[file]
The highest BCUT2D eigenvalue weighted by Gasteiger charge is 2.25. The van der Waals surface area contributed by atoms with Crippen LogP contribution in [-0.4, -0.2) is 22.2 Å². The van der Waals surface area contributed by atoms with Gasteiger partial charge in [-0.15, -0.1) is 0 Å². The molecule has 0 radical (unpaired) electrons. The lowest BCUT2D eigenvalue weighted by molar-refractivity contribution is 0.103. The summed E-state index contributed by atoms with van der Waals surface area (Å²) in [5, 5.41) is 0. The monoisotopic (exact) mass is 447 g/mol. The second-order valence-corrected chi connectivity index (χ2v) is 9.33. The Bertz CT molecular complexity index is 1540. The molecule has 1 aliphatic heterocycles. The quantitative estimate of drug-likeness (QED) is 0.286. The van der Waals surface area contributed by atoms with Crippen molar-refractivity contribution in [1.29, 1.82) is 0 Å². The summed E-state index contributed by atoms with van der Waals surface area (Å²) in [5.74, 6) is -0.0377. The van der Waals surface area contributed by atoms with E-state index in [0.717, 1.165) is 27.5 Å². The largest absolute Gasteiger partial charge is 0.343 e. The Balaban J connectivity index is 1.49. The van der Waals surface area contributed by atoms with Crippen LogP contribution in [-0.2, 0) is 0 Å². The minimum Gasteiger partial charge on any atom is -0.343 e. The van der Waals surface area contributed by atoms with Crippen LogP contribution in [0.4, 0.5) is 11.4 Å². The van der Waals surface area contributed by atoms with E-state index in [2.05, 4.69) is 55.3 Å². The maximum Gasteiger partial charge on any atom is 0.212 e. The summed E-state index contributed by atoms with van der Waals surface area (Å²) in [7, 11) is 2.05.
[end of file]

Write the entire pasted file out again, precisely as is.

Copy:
The highest BCUT2D eigenvalue weighted by Gasteiger charge is 2.25. The van der Waals surface area contributed by atoms with Crippen LogP contribution in [-0.4, -0.2) is 22.2 Å². The van der Waals surface area contributed by atoms with Gasteiger partial charge in [-0.15, -0.1) is 0 Å². The molecule has 0 radical (unpaired) electrons. The lowest BCUT2D eigenvalue weighted by molar-refractivity contribution is 0.103. The summed E-state index contributed by atoms with van der Waals surface area (Å²) in [5, 5.41) is 0. The monoisotopic (exact) mass is 447 g/mol. The second-order valence-corrected chi connectivity index (χ2v) is 9.33. The Bertz CT molecular complexity index is 1540. The molecule has 1 aliphatic heterocycles. The quantitative estimate of drug-likeness (QED) is 0.286. The van der Waals surface area contributed by atoms with Crippen molar-refractivity contribution in [1.29, 1.82) is 0 Å². The summed E-state index contributed by atoms with van der Waals surface area (Å²) in [5.74, 6) is -0.0377. The van der Waals surface area contributed by atoms with E-state index in [0.717, 1.165) is 27.5 Å². The largest absolute Gasteiger partial charge is 0.343 e. The Balaban J connectivity index is 1.49. The van der Waals surface area contributed by atoms with Crippen LogP contribution in [-0.2, 0) is 0 Å². The minimum Gasteiger partial charge on any atom is -0.343 e. The van der Waals surface area contributed by atoms with Crippen LogP contribution in [0.4, 0.5) is 11.4 Å². The van der Waals surface area contributed by atoms with E-state index in [2.05, 4.69) is 55.3 Å². The maximum Gasteiger partial charge on any atom is 0.212 e. The summed E-state index contributed by atoms with van der Waals surface area (Å²) in [7, 11) is 2.05.